Sermon 26 June 2016

Sermon for Sunday 26 June 2016, Westbourne Church

Trinity 5    1 Kgs 19:15-16,19-end;    Gal 5:1,13-25    Luke 9:51-end

The prophet Elijah lived at an important time in the development of the nation of ancient Israel. He lived in the 9th century BC, just before the great prophets of Isaiah and Jeremiah and their chums, a time when the disparate tribes of the children of Abraham were beginning to come together in an organised way to become a nation under a monarch with a single identity.  As we see from today’s reading the prophets played an important part in that.  Just like England in the first millennium each people had its king and for the forming nation of Israel Elijah is the link for now between the tribes. Here he anoints two kings.  It is his function to do that.  In this country the Archbishop of Canterbury crowns and anoints the monarch.  In the words of the vicar of Bray, “kings are by God appointed.” It is not so much to do with political identity or authority as spiritual identity and authority and relationship. The king will die and possibly at the hands of a usurper but his successor will carry the same stamp. In the language we are reading the mantle will be passed on, and the mantle of God’s touch. 

Elijah was also on the lookout for his own successor. He sees and “threw his mantle” over Elisha. The biblical image of the mantle or cloak is that character is assumed with office or faith.  In the NT healing encounters with Jesus the subject sometimes throws off his mantle to accept the healing. We are used to a person having authority on appointment or election and that authority being relinquished at the end of a term of office.

We have probably thought much about democracy this week. We may have argued about what it is and how it is able or not to deliver the goods of freedom, common good and direction.  The great flaw is of course that the whole gets what the majority wants and that is not necessarily what the whole needs.  To some extent that is tempered by a parliamentary system but then that gets blown up by things like referenda. We may have seen democracy at work this week and we may have not.  

St. Paul offers some words of warning about freedom. We have heard a lot in recent months about freedom of speech, especially from those who seem to want to exercise no care in how they speak. Again, a problem of democracy is that everyone has the same right, everyone may say what he or she wishes. We hope that that is tempered by the responsibilities of citizenship. “You shall love your neighbour as yourself” is a tremendously important direction.  If we do not love in that way, we forfeit our freedom. That is the point of the Jewish law that Paul mentions and Jesus is the fulfilment of. The Law keeps the wheels on the rails.  That in our human make up which is its energy and drive could easily run away without the parameters of loving our neighbour with a love bound in a law. We know it makes utter sense to drive on one side of the road and let others coming in the opposite direction pass by easily but it does not work without a law. We know that the love of a family needs the support of law too, especially when that love is challenged by humanity.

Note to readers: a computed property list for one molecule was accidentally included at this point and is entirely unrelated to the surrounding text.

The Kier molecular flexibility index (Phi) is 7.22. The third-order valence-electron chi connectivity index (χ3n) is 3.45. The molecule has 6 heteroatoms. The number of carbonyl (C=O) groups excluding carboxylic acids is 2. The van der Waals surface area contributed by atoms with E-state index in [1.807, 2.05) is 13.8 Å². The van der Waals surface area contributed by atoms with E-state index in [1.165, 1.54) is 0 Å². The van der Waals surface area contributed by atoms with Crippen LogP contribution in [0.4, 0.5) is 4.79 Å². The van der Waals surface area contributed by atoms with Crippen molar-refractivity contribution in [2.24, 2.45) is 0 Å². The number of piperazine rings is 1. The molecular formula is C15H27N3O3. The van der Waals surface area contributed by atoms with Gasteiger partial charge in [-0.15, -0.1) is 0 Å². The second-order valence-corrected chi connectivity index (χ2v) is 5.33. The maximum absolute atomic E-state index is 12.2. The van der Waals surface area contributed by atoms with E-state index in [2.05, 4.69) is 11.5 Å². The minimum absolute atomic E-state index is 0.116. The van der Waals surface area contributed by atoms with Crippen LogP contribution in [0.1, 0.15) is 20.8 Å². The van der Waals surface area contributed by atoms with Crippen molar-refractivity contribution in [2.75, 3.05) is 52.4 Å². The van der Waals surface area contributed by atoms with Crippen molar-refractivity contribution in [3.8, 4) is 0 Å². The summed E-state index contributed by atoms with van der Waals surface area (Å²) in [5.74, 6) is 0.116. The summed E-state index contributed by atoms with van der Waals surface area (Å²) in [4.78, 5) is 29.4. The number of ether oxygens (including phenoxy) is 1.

Luke tells us that Jesus “set his face” to go to Jerusalem.  It is a solemn act of determination, a gritting of teeth, a grasping of purpose, an understanding that what lies ahead is not going to be easy. Even those encountered on a brief stop realise that this man is not to be trifled with, he is not for them, even though he has been complimentary about them, he is set on a path ahead which brooks no wavering. 

It is infectious.  Some he meets are enthralled by it.  He warns that the way will not be easy and reading back through history we know just how uneasy. He asks someone else and he is willing but tied to the dead, the things of the past.  What matters are the things of the future.  The dead are dead, let them be.  The past is gone, let it go. Look ahead, “go and proclaim the Kingdom of God.” There isn’t even time to say goodbye, even that will delay the redeeming of the world.

We find ourselves with a task to reconcile.  Getting on after a decision you disagree with the others about is hard.  But, the past is the past. Proclaim the Kingdom of God which values all and celebrates a love which undergirds everything we do.


© 2016 Frank Wright

 


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